Courtesy of Valerie Muspratt
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August 11, 2008 — Valerie Muspratt is 30 years old, French, and lives during the warm-weather months in the famous southern part of her country. She has been working for a decade now in the ski industry – the last three of those seasons on a work visa in Vail – and last winter she earned a base salary of about $20 an hour. Whatever you do, though, don’t call her a “ski bum.”
Muspratt and the ski resorts she works for consider her a highly skilled seasonal worker worthy of returning year after year to teach people from around the globe how to ski. She is quite proud of her hard-earned skill as a certified instructor and clearly loves her work, but she won’t be returning to Vail this coming ski season – mainly due to gridlock in Congress over immigration reform.
“I entirely blame the government, because they didn't listen to the concerns of the ski resorts, and that it's really not an immigration problem,” Muspratt wrote in an e-mail. “The election is on the way, so ‘let's not change a thing and leave our mess to the next government.’”
That may seem to some like the disgruntled opinion of a foreign worker who has enjoyed the fruits of the American economy, but the fact is that many politicians on the both sides of the aisle agree with Muspratt.
For years there has been talk of increasing the cap of 33,000 winter-season H2B visas available to the ski and tourism industries because of the high demand for workers and inability to find skilled domestic labor, and, in fact, an exemption keeping returning H-2B workers from counting against that cap used to be automatic.
Now even that exemption has been politicized by the larger immigration reform debate, even though H-2B visas go to legal workers who return to their home country after the ski season is up. The 33,000 cap was reached at the end of last month, and reportedly many Colorado ski resorts weren’t even close to realizing their quotas. Vail Resorts reportedly targets around 2,000 of the visas as a share of its overall workforce of 15,000 at its five ski mountains.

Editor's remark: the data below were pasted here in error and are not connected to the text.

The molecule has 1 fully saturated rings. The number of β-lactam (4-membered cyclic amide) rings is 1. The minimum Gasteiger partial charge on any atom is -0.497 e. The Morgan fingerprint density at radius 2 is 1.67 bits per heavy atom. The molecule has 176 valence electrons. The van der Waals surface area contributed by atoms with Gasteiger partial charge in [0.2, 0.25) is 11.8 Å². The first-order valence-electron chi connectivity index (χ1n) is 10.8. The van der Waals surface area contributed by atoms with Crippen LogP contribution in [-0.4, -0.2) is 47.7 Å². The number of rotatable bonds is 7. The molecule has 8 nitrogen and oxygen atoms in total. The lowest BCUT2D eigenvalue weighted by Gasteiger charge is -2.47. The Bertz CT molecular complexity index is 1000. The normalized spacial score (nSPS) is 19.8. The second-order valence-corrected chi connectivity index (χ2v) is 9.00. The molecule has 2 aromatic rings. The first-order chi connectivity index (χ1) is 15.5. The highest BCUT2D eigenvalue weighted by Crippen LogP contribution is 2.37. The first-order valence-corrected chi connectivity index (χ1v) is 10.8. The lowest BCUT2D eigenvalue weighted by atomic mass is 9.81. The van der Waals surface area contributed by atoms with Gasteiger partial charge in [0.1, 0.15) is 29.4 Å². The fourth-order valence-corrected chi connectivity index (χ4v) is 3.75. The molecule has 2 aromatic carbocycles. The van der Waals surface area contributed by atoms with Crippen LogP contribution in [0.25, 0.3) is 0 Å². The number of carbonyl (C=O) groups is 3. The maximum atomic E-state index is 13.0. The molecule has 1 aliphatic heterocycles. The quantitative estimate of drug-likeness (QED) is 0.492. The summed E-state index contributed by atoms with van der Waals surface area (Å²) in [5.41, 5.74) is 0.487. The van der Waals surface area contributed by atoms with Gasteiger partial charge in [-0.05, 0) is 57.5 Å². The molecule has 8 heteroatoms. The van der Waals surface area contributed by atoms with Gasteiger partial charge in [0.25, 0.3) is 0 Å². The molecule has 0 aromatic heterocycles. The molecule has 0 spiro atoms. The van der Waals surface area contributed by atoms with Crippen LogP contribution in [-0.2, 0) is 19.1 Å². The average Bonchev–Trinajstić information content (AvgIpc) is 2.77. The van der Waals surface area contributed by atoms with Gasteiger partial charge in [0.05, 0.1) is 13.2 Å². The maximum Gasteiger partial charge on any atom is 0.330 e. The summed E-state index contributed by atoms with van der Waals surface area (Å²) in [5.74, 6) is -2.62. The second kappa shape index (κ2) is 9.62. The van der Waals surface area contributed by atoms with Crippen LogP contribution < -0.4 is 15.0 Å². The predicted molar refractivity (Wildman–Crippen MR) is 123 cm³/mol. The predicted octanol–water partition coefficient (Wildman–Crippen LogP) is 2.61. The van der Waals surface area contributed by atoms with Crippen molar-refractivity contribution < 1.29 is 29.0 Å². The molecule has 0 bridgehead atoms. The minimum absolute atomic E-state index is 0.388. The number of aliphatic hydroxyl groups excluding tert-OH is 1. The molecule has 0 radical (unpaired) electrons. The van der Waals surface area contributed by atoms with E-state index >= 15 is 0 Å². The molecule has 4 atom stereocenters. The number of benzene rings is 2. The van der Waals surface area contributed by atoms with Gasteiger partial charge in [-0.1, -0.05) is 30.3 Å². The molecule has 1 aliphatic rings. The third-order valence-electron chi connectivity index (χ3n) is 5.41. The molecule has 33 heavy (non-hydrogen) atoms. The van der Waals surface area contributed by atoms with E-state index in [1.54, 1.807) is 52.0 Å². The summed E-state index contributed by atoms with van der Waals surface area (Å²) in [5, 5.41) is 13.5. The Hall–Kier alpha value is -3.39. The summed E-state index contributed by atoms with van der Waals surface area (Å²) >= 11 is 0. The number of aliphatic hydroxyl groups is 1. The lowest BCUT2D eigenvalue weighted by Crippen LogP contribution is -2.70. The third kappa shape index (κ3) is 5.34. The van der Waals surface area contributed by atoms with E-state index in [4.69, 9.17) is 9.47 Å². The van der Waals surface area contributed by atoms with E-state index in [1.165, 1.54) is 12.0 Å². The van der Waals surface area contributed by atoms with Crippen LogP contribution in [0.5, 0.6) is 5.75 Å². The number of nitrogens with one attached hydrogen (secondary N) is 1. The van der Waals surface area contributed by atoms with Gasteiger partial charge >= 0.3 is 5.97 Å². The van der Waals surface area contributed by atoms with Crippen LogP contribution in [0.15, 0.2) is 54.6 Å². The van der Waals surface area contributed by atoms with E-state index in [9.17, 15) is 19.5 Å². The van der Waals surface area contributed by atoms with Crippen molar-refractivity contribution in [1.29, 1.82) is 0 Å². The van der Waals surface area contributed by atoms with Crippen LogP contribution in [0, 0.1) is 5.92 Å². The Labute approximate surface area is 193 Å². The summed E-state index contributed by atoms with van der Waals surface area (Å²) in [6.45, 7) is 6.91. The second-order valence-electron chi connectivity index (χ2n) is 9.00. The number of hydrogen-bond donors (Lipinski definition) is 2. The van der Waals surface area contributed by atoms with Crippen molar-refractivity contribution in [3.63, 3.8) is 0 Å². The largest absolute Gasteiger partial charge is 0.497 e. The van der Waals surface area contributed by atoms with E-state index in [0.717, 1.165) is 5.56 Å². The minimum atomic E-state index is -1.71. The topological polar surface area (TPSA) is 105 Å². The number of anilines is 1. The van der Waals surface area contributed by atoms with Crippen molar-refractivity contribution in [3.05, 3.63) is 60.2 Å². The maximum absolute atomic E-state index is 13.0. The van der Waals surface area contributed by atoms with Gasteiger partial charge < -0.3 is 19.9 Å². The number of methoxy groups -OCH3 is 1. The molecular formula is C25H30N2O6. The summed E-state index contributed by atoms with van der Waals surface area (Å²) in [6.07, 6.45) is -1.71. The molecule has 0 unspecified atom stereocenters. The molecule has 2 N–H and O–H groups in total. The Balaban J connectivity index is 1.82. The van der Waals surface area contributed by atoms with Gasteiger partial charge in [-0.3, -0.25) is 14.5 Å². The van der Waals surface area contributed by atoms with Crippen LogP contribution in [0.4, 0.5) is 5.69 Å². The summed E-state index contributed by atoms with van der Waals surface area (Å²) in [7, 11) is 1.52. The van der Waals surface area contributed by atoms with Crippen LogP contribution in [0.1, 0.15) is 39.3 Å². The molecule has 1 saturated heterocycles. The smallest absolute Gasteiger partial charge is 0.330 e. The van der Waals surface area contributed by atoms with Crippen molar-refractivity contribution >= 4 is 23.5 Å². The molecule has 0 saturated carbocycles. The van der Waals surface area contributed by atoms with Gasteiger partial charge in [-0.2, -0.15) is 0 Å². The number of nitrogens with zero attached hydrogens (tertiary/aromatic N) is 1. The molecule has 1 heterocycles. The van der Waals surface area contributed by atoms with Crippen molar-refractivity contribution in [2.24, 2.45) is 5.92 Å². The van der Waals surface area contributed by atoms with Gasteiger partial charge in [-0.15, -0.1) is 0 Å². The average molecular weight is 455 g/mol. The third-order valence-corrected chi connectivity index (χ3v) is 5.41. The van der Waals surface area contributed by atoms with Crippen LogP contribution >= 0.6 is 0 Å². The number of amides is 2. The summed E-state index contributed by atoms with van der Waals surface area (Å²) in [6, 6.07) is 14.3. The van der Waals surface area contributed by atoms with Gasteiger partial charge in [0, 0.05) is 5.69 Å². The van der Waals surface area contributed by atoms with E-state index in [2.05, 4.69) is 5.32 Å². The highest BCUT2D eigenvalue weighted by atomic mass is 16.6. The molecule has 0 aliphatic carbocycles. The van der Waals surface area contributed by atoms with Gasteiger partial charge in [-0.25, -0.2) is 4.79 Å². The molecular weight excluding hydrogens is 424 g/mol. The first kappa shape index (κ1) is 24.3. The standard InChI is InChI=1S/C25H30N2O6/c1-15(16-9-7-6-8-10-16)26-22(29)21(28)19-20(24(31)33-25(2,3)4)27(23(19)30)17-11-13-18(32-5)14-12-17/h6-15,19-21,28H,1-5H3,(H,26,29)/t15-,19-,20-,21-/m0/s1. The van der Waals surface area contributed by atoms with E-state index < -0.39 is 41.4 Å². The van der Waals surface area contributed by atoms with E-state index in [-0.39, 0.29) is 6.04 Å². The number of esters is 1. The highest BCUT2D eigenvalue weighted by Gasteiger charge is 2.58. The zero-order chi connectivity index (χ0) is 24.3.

“I don't think us, the foreigners, steal American jobs in the ski resorts,” Muspratt said. “If we were better paid, it would still not be an attractive job for Americans who often have the goal of making more money. I hear very often this sentence, ‘So, do you have a real job?’”
Vail officials say they’re confident they will be able to fill the ranks with a variety of other recruiting tactics, including shorter term student visas, but the ski company is still focused on finding a long-term fix to the ongoing H-2B crisis.
“At this point, it looks like many of our talented international employees won't be able to join us this winter season,” Vail Resorts corporate spokeswoman Kelly Ladyga said. “We will continue to work diligently to get this situation resolved for the long-term and bring these employees back the next season.”
But for Muspratt and many other workers, fixing the work-visa crisis for the season after next may be too late.
“I'm very confused because I can't make plans ahead,” she said. “If I get my visa for 2009-10, will I still be available to go back to Vail? If I don't get it, well, it'll be a big disappointment and I'll have to definitely change plans, I guess. Working with Vail Snowsports School is like working with your family, and it kills me not to be able to go back to say how grateful I am to everyone there.”
Muspratt earned her Professional Ski Instructors of America (PSIA) certification last season in Vail, something that’s essentially useless teaching in Europe or anywhere else in the world.
Geraldine Link, director of public policy for the National Ski Areas Association, said there is still hope that some foreign workers can be salvaged for the coming ski season.
“We are continuing to lobby Congress for a returning worker exemption,” Link said. “We are hoping to move it in September when Congress returns from August recess. If Congress passes a (returning worker exemption), resorts that have completed the labor certification phase of the process will be able to submit petitions to (United States Citizenship and Immigration Services) for returning workers in time to get those employees before the crucial holiday period.”
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